FOOD POISONING :
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Theres a Crisis at Chipotle
Theres a Crisis at Chipotle
Food poisonings and other challenges
are threatening the darling of fast food’s reputation
By Roberto A. Ferdman and Abha Bhattarai
December 9, 2015 at 7:56 PM
A shorter URL for the above link:
Chipotle became the darling of the fast-food world by attracting millennials, blue-collar workers and even whole families with its promise of high-quality, sustainably sourced Mexican-inspired cuisine. But a series of food poisonings and other challenges are threatening its reputation and underscoring the difficulty of meeting the needs of a generation of diners who increasingly demand inexpensive food that is safe, natural and nutritious.
The latest crisis began last month when Chipotle closed 43 restaurants in Washington state and Oregon after health authorities linked an E. coli outbreak to six restaurants in the region. Illnesses contracted at Chipotles have since been reported in seven more states, including Illinois, Pennsylvania and Maryland.
Then this week, at least 80 students at Boston College fell ill after eating at a Chipotle, leading the company to close another restaurant. Boston health officials said the cause was norovirus, a common virus, while citing the restaurant for two health violations: improper handling of poultry and the presence of a sick employee.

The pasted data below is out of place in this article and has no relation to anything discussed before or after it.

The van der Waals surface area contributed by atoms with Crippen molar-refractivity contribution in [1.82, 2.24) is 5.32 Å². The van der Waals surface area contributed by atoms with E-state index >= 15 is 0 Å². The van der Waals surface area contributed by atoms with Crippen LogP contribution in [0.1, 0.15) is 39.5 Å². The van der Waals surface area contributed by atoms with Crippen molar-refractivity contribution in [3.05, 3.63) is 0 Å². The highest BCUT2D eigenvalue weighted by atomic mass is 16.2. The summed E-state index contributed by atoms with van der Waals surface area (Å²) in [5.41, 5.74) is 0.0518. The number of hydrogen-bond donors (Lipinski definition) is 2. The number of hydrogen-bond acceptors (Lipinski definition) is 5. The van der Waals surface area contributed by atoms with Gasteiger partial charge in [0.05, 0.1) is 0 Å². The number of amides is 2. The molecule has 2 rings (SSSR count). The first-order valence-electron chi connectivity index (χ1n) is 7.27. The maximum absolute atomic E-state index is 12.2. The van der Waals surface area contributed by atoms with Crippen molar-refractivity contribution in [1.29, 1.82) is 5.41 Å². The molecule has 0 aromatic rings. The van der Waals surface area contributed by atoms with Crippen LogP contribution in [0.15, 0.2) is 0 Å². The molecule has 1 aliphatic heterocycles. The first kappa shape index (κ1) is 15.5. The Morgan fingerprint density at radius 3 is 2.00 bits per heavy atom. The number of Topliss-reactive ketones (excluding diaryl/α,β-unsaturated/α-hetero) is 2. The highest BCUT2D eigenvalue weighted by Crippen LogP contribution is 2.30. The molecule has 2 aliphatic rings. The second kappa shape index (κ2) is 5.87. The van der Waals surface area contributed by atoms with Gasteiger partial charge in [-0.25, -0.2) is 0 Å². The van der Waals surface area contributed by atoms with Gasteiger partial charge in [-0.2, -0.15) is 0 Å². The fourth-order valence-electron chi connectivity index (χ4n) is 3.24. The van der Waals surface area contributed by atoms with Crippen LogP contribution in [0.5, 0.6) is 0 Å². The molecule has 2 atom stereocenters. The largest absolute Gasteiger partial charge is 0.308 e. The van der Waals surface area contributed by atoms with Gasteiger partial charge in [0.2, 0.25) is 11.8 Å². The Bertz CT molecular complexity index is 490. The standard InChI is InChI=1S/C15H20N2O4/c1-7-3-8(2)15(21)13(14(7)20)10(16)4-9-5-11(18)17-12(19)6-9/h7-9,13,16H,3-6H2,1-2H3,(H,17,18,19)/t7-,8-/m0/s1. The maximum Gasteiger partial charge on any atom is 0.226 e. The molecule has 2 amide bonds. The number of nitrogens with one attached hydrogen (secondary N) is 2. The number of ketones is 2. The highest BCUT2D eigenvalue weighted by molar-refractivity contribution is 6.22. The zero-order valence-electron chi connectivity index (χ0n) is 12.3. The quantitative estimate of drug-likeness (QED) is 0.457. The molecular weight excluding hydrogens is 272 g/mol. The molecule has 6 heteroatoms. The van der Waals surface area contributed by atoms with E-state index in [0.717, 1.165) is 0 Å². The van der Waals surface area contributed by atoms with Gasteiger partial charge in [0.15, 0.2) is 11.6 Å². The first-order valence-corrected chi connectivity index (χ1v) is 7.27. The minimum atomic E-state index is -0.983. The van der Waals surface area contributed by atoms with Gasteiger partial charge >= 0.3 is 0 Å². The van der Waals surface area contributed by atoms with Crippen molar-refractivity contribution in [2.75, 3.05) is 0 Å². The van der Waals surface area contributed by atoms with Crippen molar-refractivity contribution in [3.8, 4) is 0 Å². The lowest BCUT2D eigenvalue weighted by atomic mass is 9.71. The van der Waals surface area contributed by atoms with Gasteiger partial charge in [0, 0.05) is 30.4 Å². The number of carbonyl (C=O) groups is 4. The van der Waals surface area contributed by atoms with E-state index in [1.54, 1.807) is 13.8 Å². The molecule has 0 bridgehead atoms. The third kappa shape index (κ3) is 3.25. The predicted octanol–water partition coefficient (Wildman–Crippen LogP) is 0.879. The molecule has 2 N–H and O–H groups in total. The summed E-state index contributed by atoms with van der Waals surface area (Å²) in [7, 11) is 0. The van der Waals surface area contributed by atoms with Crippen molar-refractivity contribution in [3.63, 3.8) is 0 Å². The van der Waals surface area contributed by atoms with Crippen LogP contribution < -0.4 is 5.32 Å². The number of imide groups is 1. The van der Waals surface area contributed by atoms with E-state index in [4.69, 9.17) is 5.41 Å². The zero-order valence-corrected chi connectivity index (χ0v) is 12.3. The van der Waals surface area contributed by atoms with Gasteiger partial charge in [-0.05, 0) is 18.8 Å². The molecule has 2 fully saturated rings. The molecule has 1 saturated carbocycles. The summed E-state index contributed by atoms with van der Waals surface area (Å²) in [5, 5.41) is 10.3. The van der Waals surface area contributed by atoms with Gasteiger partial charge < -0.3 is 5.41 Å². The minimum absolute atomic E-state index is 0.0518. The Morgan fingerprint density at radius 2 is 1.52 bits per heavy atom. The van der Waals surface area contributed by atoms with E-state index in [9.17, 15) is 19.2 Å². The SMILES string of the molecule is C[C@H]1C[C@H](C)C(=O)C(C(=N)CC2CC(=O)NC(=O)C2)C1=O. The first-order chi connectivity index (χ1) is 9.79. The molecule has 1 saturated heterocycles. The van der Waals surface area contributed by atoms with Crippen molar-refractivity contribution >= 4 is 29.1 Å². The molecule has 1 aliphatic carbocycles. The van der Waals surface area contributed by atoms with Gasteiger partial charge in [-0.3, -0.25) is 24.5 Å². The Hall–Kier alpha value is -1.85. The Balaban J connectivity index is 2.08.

After years of strong growth and accolades, Chipotle suddenly is facing the same critical challenge brand names such as Costco and Blue Bell ice cream confronted when serious questions were raised about the quality or safety of one of their products. About a decade ago, Taco Bell’s business shrank for more than a year after an E. coli outbreak, even though it rapidly fixed the problem.
In each case, the company recovered, but customers have begun demanding better-quality food without being willing to pay much more for it. That mean the pressures on companies to achieve both affordability and quality are greater than ever.
Chipotle’s reputation is perhaps more at risk than most in the fast-food industry because the chain has promised that it adheres to more-rigorous standards for procuring and serving its food. Now, industry experts warn it could face a permanent red mark even if the latest spate of setbacks proves temporary.
“The real red flags are repetitive failures,” said Arun Lakshmanan, a marketing professor at the University at Buffalo’s School of Management. “When there is repetition, that’s what really damages credibility. It’s a risky position for Chipotle to be in now.”
The complete article may be read at the URL above.
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